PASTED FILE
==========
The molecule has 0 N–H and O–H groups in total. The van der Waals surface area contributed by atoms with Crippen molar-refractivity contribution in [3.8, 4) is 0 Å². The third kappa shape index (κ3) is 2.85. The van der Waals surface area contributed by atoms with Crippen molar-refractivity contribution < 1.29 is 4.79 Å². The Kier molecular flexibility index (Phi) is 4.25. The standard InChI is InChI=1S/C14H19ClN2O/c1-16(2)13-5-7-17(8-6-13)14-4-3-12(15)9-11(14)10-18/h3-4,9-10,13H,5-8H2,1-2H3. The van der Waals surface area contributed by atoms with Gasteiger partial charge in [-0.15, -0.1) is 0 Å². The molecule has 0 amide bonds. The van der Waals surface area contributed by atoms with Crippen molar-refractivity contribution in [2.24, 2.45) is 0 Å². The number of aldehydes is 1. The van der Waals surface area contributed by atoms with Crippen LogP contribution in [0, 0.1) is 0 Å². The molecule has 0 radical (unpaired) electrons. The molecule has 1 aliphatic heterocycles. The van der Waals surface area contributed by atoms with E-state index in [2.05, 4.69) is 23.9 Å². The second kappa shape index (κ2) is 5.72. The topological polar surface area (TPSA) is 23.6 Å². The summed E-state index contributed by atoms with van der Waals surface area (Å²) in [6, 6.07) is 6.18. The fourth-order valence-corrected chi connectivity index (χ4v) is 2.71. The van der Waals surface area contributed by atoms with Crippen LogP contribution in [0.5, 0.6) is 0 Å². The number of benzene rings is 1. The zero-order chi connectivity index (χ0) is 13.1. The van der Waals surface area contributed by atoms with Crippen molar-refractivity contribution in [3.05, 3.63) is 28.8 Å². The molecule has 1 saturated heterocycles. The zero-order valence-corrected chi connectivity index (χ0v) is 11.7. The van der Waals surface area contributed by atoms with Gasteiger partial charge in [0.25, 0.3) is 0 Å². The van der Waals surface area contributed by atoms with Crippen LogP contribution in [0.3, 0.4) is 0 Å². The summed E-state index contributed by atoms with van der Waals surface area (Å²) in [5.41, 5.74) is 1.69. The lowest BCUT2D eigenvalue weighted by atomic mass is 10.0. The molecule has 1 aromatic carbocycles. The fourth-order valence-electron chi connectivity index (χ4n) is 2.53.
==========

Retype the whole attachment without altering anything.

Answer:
The molecule has 0 N–H and O–H groups in total. The van der Waals surface area contributed by atoms with Crippen molar-refractivity contribution in [3.8, 4) is 0 Å². The third kappa shape index (κ3) is 2.85. The van der Waals surface area contributed by atoms with Crippen molar-refractivity contribution < 1.29 is 4.79 Å². The Kier molecular flexibility index (Phi) is 4.25. The standard InChI is InChI=1S/C14H19ClN2O/c1-16(2)13-5-7-17(8-6-13)14-4-3-12(15)9-11(14)10-18/h3-4,9-10,13H,5-8H2,1-2H3. The van der Waals surface area contributed by atoms with Gasteiger partial charge in [-0.15, -0.1) is 0 Å². The molecule has 0 amide bonds. The van der Waals surface area contributed by atoms with Crippen molar-refractivity contribution in [2.24, 2.45) is 0 Å². The number of aldehydes is 1. The van der Waals surface area contributed by atoms with Crippen LogP contribution in [0, 0.1) is 0 Å². The molecule has 0 radical (unpaired) electrons. The molecule has 1 aliphatic heterocycles. The van der Waals surface area contributed by atoms with E-state index in [2.05, 4.69) is 23.9 Å². The second kappa shape index (κ2) is 5.72. The topological polar surface area (TPSA) is 23.6 Å². The summed E-state index contributed by atoms with van der Waals surface area (Å²) in [6, 6.07) is 6.18. The fourth-order valence-corrected chi connectivity index (χ4v) is 2.71. The van der Waals surface area contributed by atoms with Crippen LogP contribution in [0.5, 0.6) is 0 Å². The number of benzene rings is 1. The zero-order chi connectivity index (χ0) is 13.1. The van der Waals surface area contributed by atoms with Crippen molar-refractivity contribution in [3.05, 3.63) is 28.8 Å². The molecule has 1 saturated heterocycles. The zero-order valence-corrected chi connectivity index (χ0v) is 11.7. The van der Waals surface area contributed by atoms with Gasteiger partial charge in [0.25, 0.3) is 0 Å². The van der Waals surface area contributed by atoms with Crippen LogP contribution in [0.3, 0.4) is 0 Å². The summed E-state index contributed by atoms with van der Waals surface area (Å²) in [5.41, 5.74) is 1.69. The lowest BCUT2D eigenvalue weighted by atomic mass is 10.0. The molecule has 1 aromatic carbocycles. The fourth-order valence-electron chi connectivity index (χ4n) is 2.53.